This dippy, if seemingly harmless, book on men's style serves as an unintentional marker of certain pop sociology trends. "The Gentlemen's Guide to Grooming" proclaims that "hirsute is hip," a pronouncement that will hardly come as news to anyone living in metropolitan areas where the young and stylish congregate.
The text reads like an unfunny parody of a lost British aristocracy. "As you are aware, chums, I am not averse to a bit of globe-trotting," chirps retired Capt. Peabody Fawcett, the book's supposed author and the mascot for a website that sells men's grooming products. The reader is subjected to such interjections as "toodle pip" and "tally ho!" This grating faux-Anglophilia hearkens after a bluff English neverland of exaggerated courtesy and Kiplingesque nonchalance, with a whiff of steampunk kink thrown in for good measure.
"The Gentlemen's Guide" highlights the hallmarks of hipster consumerism at its most annoying, including the fetishization of obscure implements and an emphasis on the artisanal and the handmade. (Ever wanted to make your own hair tonic?) Of course, this barbering and waxing and pomading and its attendant hale fellowship requires time, which is another way of saying that it requires money.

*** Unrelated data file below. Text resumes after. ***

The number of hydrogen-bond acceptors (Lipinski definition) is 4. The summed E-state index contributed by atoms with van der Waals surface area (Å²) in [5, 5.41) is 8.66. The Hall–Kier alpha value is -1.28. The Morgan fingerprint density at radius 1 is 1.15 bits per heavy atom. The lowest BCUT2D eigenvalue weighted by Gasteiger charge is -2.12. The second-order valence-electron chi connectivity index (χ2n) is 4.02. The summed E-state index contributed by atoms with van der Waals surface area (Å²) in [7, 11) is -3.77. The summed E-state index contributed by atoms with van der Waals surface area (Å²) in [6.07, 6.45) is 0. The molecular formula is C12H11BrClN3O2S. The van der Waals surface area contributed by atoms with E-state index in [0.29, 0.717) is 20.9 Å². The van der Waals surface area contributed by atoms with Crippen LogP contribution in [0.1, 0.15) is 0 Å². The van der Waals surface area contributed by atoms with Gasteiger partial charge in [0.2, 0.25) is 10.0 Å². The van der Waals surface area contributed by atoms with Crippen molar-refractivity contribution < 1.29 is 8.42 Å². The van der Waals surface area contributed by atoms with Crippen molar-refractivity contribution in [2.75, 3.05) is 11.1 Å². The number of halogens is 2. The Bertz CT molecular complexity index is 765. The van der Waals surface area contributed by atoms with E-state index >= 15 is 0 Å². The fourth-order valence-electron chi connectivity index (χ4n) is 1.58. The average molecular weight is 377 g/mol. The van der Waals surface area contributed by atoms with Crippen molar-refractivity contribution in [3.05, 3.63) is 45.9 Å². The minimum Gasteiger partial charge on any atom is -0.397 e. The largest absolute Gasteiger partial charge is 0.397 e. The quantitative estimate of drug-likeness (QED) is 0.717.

For all its appropriation of the signifiers of the sturdy virility of the working man, the aesthetics presented in the "Gentlemen's Guide" reek of the moneyed urban dilettante. An honest-to-God rural working man is unlikely to start his day with "a selection of historic grooming items beautifully made from silver, pewter, ivory, ebony, leather, or fine porcelain." He probably barely has time to run a disposable razor over his cheeks before trudging off to his decidedly un-artisanal workplace.
One does not need advocate a return to the clean-cut conformity of the Eisenhower era to find the folderol being sold here fundamentally spurious. The flamboyant hair and dress of beatniks, hippies and punks was genuinely transgressive because it was authentically risky; showing up at that job interview in leather had quantifiable consequences. And if we've learned anything from the rise of Silicon Valley, it's that the unkempt look is, in fact, fully compatible with grotesque forms of corporate greed.
The rebel-outsider attitude depends upon a wholly self-contradictory and finally unsustainable idea of a mass bohemia, one that would require the majority of the population to feel superior to itself. The "Gentleman's Guide" represents the selling of what we think we want to be, and in this, it may be the perfectly groomed sign of our times.
Michael Lindgren is a frequent contributor to The Washington Post.
By Capt. Peabody Fawcett, Ret.
Sterling. 176 pp. $19.95